Music festivals are not the optimum concert experience
The dust and LSD has finally cleared after two smelly, hippie weekends of Brochella. We have reached that time of year between music festivals. Starting May 8-12, we will have Bottlerock in Napa Valley and at the end of summer, Outside Lands, shortly followed by the free music fest known as Hardly Hipster, or something — not to mention other popular music festivals going on throughout the summer. It is no real news, these outings are just a hoot for people.
My big question is why the hell are these so popular? Not to sound like a bitter old man, but damn, I hate these festivities.
The first festival that comes to mind when complaining about these music gatherings is Coachella; a time to celebrate overrated bands, some not-so-popular bands so hipsters can still feel obscure enough, hot weather in the middle of nowhere, atrocious electronic music and people either too inebriated or fried on hallucinogens. Is that the secret? Should I be on a ton of acid or really drunk to fully appreciate what is going on? I live in San Francisco so I don’t need to spend $300 to watch people fry, not bathe and listen to overrated music while pretending to be enlightened; I have Dolores Park.
In “Top Ten Reasons Coachella Music Festival Totally Sucks” for Crossfade Music Blog, Matt Priera wrote, “Festivals are sort of the Costco of live music. If you purchased individual concert tickets for every artist on the lineup, the cost would far exceed the festival’s more-or-less $400 fee. But when you visit Costco to buy a swimming pool’s worth of mustard or a 1000-box supermegapack of Cap’n Crunch, you’re not expected to eat it all before you even walk out the door. The modern music festival — built upon excess (more bands!), cheap nostalgia (more old bands!), and straight-up selling you shit (better bring more money!) — is a bloated, fiendishly trend-oriented marathon of total overkill.”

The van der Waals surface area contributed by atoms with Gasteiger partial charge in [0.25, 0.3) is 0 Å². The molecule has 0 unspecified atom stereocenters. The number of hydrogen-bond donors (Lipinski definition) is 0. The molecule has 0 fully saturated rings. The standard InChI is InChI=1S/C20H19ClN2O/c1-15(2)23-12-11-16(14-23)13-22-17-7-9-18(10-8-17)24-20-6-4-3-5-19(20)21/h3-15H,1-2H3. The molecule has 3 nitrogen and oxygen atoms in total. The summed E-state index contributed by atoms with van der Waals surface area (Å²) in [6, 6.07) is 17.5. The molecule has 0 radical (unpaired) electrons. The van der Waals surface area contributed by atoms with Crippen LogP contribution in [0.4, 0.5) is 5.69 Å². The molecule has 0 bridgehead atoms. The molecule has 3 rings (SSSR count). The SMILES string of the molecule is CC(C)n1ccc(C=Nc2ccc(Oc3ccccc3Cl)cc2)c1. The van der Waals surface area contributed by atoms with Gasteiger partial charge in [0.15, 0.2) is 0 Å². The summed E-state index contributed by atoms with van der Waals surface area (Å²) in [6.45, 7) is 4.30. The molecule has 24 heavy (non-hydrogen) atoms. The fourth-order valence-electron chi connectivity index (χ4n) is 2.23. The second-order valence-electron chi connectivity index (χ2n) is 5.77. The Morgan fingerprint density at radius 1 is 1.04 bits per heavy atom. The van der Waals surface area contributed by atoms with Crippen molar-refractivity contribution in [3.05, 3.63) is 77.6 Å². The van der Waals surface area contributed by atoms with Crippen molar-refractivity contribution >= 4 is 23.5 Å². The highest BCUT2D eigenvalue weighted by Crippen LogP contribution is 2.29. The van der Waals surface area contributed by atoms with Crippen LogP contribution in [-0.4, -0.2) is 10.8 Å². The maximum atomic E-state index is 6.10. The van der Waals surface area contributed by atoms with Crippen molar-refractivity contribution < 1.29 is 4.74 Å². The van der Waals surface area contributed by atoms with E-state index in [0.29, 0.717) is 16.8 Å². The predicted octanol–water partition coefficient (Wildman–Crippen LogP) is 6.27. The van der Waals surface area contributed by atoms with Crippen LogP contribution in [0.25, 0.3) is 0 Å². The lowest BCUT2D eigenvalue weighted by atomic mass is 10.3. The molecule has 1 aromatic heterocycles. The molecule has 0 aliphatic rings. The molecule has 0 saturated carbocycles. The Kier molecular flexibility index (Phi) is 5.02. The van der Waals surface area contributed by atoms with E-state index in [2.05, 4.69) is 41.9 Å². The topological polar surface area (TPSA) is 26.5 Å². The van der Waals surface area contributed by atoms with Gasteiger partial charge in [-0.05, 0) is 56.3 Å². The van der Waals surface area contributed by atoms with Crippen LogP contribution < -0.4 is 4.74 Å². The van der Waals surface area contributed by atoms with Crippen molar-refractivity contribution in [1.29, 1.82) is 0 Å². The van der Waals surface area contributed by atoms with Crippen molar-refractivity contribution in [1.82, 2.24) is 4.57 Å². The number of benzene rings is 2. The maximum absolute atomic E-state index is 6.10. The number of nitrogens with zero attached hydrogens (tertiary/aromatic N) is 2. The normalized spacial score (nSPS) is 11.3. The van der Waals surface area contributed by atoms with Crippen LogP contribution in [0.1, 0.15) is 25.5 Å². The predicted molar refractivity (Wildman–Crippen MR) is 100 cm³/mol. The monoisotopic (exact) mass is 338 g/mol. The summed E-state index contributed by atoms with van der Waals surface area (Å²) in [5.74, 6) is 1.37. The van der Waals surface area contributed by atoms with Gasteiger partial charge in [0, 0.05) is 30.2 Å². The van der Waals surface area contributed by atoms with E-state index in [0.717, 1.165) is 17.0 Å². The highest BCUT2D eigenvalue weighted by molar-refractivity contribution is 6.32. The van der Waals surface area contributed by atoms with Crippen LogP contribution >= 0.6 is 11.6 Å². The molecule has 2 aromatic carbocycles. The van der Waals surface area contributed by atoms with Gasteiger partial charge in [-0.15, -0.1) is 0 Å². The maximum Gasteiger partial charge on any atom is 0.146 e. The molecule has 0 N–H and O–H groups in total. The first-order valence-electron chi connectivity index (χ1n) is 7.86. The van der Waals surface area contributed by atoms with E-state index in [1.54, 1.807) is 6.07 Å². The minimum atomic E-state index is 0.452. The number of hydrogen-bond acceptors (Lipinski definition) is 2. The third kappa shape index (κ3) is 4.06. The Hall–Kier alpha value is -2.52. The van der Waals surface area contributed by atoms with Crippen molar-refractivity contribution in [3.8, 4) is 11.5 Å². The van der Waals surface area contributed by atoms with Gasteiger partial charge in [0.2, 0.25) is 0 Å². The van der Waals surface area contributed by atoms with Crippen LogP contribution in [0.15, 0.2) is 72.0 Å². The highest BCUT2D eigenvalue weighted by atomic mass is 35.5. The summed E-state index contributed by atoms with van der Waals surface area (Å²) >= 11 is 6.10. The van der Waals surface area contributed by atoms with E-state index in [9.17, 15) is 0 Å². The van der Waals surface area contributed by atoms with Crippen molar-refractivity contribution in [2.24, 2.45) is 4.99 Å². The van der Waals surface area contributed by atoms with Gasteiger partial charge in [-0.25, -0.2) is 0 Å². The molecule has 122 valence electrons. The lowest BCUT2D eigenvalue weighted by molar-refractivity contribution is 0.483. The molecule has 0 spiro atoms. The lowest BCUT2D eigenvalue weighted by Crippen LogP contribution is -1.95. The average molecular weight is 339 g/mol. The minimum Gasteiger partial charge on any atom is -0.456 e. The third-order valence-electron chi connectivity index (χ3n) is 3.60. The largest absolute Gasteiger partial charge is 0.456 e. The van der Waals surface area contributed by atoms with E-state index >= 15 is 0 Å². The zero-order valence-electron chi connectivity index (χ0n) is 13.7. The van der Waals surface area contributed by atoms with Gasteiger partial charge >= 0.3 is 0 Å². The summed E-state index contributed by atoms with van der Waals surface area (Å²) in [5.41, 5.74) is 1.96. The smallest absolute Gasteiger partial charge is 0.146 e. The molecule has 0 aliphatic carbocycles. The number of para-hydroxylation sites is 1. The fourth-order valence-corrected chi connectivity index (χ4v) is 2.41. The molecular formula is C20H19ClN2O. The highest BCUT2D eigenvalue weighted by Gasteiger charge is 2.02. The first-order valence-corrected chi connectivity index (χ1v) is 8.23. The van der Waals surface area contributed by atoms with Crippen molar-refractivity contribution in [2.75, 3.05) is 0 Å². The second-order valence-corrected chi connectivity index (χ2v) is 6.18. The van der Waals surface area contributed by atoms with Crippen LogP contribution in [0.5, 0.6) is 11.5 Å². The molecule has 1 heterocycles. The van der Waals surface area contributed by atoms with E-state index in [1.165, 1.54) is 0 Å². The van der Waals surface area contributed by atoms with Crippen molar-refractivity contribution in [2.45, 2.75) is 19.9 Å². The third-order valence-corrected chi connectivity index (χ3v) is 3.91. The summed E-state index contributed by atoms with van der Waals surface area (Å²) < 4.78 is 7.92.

I speak negatively about this because of perspective. I’ve gone to Coachella, Warped Tour, Ozzfest, Outside Lands, Sun God Festival and others. I don’t want to sound too pessimistic and I’ll admit, there is usually one band I’d enjoy at any of the aforementioned festivals. The problem is, you pay a substantial amount of money to see a band you like, if any, and they play for only about 30 minutes. Call me crazy, but if I’m going to dish out the bucks for a festival, there better be at least 10 bands I like, especially at a multiple day festival, like Coachella or Bottle Rock, which feature more than 60 bands.
The best shows I have been to have one or two bands, if the opener is decent, playing at a moderately sized venue. This creates a much more intimate musical experience, with a longer set list and a lower ticket price. I’d rather pay $15 to see a band like The Gaslight Anthem play for almost two hours than to see The Lumineers and Of Monsters and Men play for 40 minutes each, while pretending I’m not getting groped by an E-head. Plus. It’s not 12 hours of continuous music blaring from five different stages; oh yes, that sounds great!
To end my rant, I’d like to quote Daniel Tosh.
“The worst thing about music festivals is they’re full of the one thing I try to avoid; you.”